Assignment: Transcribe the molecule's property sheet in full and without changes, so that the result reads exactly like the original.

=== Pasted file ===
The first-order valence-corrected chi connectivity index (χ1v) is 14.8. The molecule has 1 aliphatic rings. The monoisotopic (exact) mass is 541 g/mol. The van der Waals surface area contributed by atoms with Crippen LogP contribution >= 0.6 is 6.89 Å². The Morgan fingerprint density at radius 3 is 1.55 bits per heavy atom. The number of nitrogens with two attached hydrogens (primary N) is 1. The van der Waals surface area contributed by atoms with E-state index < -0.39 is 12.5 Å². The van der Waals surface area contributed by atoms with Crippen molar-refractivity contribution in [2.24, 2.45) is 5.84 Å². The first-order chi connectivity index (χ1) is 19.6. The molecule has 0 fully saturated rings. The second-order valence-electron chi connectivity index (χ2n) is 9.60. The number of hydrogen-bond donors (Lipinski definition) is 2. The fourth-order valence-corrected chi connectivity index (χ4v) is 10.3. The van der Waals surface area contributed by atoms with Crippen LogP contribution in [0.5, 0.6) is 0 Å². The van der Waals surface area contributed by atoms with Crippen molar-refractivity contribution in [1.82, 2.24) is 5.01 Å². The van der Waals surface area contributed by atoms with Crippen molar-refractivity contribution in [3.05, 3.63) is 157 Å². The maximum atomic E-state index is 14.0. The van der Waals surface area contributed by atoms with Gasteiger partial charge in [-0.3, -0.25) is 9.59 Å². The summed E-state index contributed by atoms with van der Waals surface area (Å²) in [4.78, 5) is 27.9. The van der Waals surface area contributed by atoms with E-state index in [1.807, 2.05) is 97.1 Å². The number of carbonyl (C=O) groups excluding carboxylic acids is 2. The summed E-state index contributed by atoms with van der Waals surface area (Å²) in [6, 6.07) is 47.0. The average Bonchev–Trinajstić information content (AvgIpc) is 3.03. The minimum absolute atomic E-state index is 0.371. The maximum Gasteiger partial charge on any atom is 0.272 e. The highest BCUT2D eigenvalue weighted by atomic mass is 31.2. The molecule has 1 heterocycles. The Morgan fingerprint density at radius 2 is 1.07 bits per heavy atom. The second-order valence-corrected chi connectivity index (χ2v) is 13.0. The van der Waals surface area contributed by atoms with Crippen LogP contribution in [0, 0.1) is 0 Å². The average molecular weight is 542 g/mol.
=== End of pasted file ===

The first-order valence-corrected chi connectivity index (χ1v) is 14.8. The molecule has 1 aliphatic rings. The monoisotopic (exact) mass is 541 g/mol. The van der Waals surface area contributed by atoms with Crippen LogP contribution >= 0.6 is 6.89 Å². The Morgan fingerprint density at radius 3 is 1.55 bits per heavy atom. The number of nitrogens with two attached hydrogens (primary N) is 1. The van der Waals surface area contributed by atoms with E-state index < -0.39 is 12.5 Å². The van der Waals surface area contributed by atoms with Crippen molar-refractivity contribution in [2.24, 2.45) is 5.84 Å². The first-order chi connectivity index (χ1) is 19.6. The molecule has 0 fully saturated rings. The second-order valence-electron chi connectivity index (χ2n) is 9.60. The number of hydrogen-bond donors (Lipinski definition) is 2. The fourth-order valence-corrected chi connectivity index (χ4v) is 10.3. The van der Waals surface area contributed by atoms with Crippen LogP contribution in [0.5, 0.6) is 0 Å². The van der Waals surface area contributed by atoms with Crippen molar-refractivity contribution in [1.82, 2.24) is 5.01 Å². The van der Waals surface area contributed by atoms with Crippen molar-refractivity contribution in [3.05, 3.63) is 157 Å². The maximum atomic E-state index is 14.0. The van der Waals surface area contributed by atoms with Gasteiger partial charge in [-0.3, -0.25) is 9.59 Å². The summed E-state index contributed by atoms with van der Waals surface area (Å²) in [4.78, 5) is 27.9. The van der Waals surface area contributed by atoms with E-state index in [1.807, 2.05) is 97.1 Å². The number of carbonyl (C=O) groups excluding carboxylic acids is 2. The summed E-state index contributed by atoms with van der Waals surface area (Å²) in [6, 6.07) is 47.0. The average Bonchev–Trinajstić information content (AvgIpc) is 3.03. The minimum absolute atomic E-state index is 0.371. The maximum Gasteiger partial charge on any atom is 0.272 e. The highest BCUT2D eigenvalue weighted by atomic mass is 31.2. The molecule has 1 heterocycles. The Morgan fingerprint density at radius 2 is 1.07 bits per heavy atom. The second-order valence-corrected chi connectivity index (χ2v) is 13.0. The van der Waals surface area contributed by atoms with Crippen LogP contribution in [0, 0.1) is 0 Å². The average molecular weight is 542 g/mol.